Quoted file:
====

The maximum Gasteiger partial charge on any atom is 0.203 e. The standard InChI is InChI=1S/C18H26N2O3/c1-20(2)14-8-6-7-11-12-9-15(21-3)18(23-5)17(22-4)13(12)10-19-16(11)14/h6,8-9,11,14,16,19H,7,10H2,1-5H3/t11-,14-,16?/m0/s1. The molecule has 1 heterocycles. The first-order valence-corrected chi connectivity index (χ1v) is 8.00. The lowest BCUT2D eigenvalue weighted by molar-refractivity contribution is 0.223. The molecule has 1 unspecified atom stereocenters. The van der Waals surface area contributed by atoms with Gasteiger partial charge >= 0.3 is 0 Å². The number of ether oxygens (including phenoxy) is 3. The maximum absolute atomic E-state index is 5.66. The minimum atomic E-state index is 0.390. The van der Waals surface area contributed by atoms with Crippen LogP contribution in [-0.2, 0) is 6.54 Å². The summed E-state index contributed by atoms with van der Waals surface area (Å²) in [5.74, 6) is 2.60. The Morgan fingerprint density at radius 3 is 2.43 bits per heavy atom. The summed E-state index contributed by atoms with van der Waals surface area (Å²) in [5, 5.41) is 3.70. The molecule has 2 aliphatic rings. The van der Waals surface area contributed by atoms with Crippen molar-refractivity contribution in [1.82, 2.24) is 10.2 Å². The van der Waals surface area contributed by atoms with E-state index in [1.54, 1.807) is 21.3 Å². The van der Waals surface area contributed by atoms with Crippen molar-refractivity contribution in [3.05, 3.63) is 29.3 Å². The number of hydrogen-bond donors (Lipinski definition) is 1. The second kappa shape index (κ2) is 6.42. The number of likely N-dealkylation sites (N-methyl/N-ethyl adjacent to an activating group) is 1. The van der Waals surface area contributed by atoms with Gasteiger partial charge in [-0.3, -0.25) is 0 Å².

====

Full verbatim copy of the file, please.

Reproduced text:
The maximum Gasteiger partial charge on any atom is 0.203 e. The standard InChI is InChI=1S/C18H26N2O3/c1-20(2)14-8-6-7-11-12-9-15(21-3)18(23-5)17(22-4)13(12)10-19-16(11)14/h6,8-9,11,14,16,19H,7,10H2,1-5H3/t11-,14-,16?/m0/s1. The molecule has 1 heterocycles. The first-order valence-corrected chi connectivity index (χ1v) is 8.00. The lowest BCUT2D eigenvalue weighted by molar-refractivity contribution is 0.223. The molecule has 1 unspecified atom stereocenters. The van der Waals surface area contributed by atoms with Gasteiger partial charge >= 0.3 is 0 Å². The number of ether oxygens (including phenoxy) is 3. The maximum absolute atomic E-state index is 5.66. The minimum atomic E-state index is 0.390. The van der Waals surface area contributed by atoms with Crippen LogP contribution in [-0.2, 0) is 6.54 Å². The summed E-state index contributed by atoms with van der Waals surface area (Å²) in [5.74, 6) is 2.60. The Morgan fingerprint density at radius 3 is 2.43 bits per heavy atom. The summed E-state index contributed by atoms with van der Waals surface area (Å²) in [5, 5.41) is 3.70. The molecule has 2 aliphatic rings. The van der Waals surface area contributed by atoms with Crippen molar-refractivity contribution in [1.82, 2.24) is 10.2 Å². The van der Waals surface area contributed by atoms with E-state index in [1.54, 1.807) is 21.3 Å². The van der Waals surface area contributed by atoms with Crippen molar-refractivity contribution in [3.05, 3.63) is 29.3 Å². The number of hydrogen-bond donors (Lipinski definition) is 1. The second kappa shape index (κ2) is 6.42. The number of likely N-dealkylation sites (N-methyl/N-ethyl adjacent to an activating group) is 1. The van der Waals surface area contributed by atoms with Gasteiger partial charge in [-0.3, -0.25) is 0 Å².